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Barbarus
Still doesn't bother me. Chastity is an important aspect of marriage (before and after) but it is not the only thing a couple might wish to highlight in their wedding. Perhaps a bride might wear a splash of red (or a red dress) as a testimony to the saving sacrifice of Christ on the cross. Or, as I said, the blue gown chosen in honor of Our Lady.

Besides, you have to acknowledge that many people wear white who should not ... the symbol does not have the power that it once did.

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friendofJPII
[quote name='Barbarus' post='1604149' date='Jul 20 2008, 06:05 PM']Still doesn't bother me. Chastity is an important aspect of marriage (before and after) but it is not the only thing a couple might wish to highlight in their wedding. Perhaps a bride might wear a splash of red (or a red dress) as a testimony to the saving sacrifice of Christ on the cross. Or, as I said, the blue gown chosen in honor of Our Lady.

Besides, you have to acknowledge that many people wear white who should not ... the symbol does not have the power that it once did.[/quote]


yes, but I'm not talking symbol in the sense that "Oh, she is wearing white so she must be a virgin"..."now hers is ivory because she had a baby," not that sort of thing, but white meaning that our souls should be pure at that moment when we receive the sacrament. When I speak of purity I'm not speaking from a strict "sexual-history" sense. I think a bride [i]should[/i] wear white even if she is not a virgin, if she has made a commitment to chastity in this relationship. I can deal with a blue sash in honor of Mary, but if you look at some of the latest styles we can see that things are getting reallly out of hand....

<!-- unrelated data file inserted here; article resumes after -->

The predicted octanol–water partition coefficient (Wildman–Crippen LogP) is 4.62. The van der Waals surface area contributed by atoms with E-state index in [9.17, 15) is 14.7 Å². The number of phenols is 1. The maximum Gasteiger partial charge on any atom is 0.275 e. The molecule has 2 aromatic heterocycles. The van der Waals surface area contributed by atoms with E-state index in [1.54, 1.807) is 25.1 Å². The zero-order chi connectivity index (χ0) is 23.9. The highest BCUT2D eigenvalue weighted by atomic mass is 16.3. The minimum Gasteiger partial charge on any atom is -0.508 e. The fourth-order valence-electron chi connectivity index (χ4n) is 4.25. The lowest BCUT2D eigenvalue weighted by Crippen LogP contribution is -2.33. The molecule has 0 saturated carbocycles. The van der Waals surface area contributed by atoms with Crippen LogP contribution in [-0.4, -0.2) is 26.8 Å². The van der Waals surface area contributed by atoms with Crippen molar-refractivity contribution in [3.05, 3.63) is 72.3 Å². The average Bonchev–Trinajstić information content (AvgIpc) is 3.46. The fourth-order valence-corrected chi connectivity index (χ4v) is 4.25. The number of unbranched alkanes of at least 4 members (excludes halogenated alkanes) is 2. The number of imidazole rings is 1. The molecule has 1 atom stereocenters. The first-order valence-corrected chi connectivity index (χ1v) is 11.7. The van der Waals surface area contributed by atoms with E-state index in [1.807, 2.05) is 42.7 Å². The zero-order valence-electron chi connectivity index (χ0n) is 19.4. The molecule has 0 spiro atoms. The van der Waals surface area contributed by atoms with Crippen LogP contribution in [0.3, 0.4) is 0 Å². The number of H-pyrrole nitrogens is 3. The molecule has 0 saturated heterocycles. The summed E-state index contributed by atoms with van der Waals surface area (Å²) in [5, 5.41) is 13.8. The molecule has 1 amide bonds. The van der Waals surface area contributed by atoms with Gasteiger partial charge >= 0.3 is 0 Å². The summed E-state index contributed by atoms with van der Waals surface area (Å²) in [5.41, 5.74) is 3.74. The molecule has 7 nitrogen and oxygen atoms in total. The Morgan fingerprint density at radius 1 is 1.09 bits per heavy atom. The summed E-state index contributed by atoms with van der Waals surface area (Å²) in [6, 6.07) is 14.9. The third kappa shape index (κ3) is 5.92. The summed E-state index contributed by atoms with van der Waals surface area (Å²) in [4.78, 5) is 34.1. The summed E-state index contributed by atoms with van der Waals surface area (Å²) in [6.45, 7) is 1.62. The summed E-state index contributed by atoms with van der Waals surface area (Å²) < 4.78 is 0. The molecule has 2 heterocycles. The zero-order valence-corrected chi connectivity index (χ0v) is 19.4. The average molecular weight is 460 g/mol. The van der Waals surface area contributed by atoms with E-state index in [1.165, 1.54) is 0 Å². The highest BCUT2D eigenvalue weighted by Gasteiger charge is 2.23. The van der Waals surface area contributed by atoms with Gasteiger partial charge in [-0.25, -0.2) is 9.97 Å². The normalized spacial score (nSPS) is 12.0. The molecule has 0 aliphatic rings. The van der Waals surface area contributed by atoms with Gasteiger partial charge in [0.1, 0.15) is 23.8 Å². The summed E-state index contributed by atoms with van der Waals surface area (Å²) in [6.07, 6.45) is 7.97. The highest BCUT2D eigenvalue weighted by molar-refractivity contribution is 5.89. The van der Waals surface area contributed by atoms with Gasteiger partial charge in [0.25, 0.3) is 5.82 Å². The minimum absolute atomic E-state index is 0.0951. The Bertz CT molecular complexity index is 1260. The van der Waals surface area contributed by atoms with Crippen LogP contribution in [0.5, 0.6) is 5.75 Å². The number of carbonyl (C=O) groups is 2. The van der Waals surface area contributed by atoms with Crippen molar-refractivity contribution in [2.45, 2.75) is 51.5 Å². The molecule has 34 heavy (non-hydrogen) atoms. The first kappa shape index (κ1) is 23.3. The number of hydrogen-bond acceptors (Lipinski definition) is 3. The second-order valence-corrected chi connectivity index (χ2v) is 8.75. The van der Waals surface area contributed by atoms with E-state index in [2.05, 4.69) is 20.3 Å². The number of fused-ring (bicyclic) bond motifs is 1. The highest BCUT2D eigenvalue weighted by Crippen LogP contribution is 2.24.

[url="http://shop.nordstrom.com/S/2999490/0~2376776~2374327~6005464~6005465?mediumthumbnail=Y&origin=category&searchtype=&pbo=6005465&P=1"]http://shop.nordstrom.com/S/2999490/0~2376...6005465&P=1[/url]

Legnth is a factor too. Some of these dresses look like outfits I would wear to a BBQ. Edited by friendofJPII

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CatherineM
Mine was white, but had trim in green and gold. It was a celtic style gown, so it was appropriate. I guess I don't mind a little color. It's the bride's special day. What is special to her should be the only thing that matters.

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friendofJPII
[quote name='CatherineM' post='1604152' date='Jul 20 2008, 06:16 PM']Mine was white, but had trim in green and gold. It was a celtic style gown, so it was appropriate. I guess I don't mind a little color. It's the bride's special day. What is special to her should be the only thing that matters.[/quote]